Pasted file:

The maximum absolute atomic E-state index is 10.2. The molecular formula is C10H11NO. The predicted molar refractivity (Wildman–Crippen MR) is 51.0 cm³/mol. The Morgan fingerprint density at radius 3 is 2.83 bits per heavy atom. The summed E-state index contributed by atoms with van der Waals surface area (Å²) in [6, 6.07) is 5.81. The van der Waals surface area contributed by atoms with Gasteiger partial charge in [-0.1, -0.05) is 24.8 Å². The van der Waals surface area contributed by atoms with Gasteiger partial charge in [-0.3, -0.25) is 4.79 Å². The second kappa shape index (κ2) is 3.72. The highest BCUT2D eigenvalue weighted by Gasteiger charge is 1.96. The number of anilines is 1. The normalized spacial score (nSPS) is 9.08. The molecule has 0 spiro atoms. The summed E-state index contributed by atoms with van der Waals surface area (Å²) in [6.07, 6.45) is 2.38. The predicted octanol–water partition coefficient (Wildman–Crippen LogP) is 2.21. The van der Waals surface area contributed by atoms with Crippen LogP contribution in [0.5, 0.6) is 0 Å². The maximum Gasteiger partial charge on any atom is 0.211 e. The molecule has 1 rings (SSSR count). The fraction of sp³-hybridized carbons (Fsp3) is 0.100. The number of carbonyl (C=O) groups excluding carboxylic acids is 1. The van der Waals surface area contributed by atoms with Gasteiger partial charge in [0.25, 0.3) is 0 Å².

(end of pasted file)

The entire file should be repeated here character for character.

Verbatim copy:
The maximum absolute atomic E-state index is 10.2. The molecular formula is C10H11NO. The predicted molar refractivity (Wildman–Crippen MR) is 51.0 cm³/mol. The Morgan fingerprint density at radius 3 is 2.83 bits per heavy atom. The summed E-state index contributed by atoms with van der Waals surface area (Å²) in [6, 6.07) is 5.81. The van der Waals surface area contributed by atoms with Gasteiger partial charge in [-0.1, -0.05) is 24.8 Å². The van der Waals surface area contributed by atoms with Gasteiger partial charge in [-0.3, -0.25) is 4.79 Å². The second kappa shape index (κ2) is 3.72. The highest BCUT2D eigenvalue weighted by Gasteiger charge is 1.96. The number of anilines is 1. The normalized spacial score (nSPS) is 9.08. The molecule has 0 spiro atoms. The summed E-state index contributed by atoms with van der Waals surface area (Å²) in [6.07, 6.45) is 2.38. The predicted octanol–water partition coefficient (Wildman–Crippen LogP) is 2.21. The van der Waals surface area contributed by atoms with Crippen LogP contribution in [0.5, 0.6) is 0 Å². The maximum Gasteiger partial charge on any atom is 0.211 e. The molecule has 1 rings (SSSR count). The fraction of sp³-hybridized carbons (Fsp3) is 0.100. The number of carbonyl (C=O) groups excluding carboxylic acids is 1. The van der Waals surface area contributed by atoms with Gasteiger partial charge in [0.25, 0.3) is 0 Å².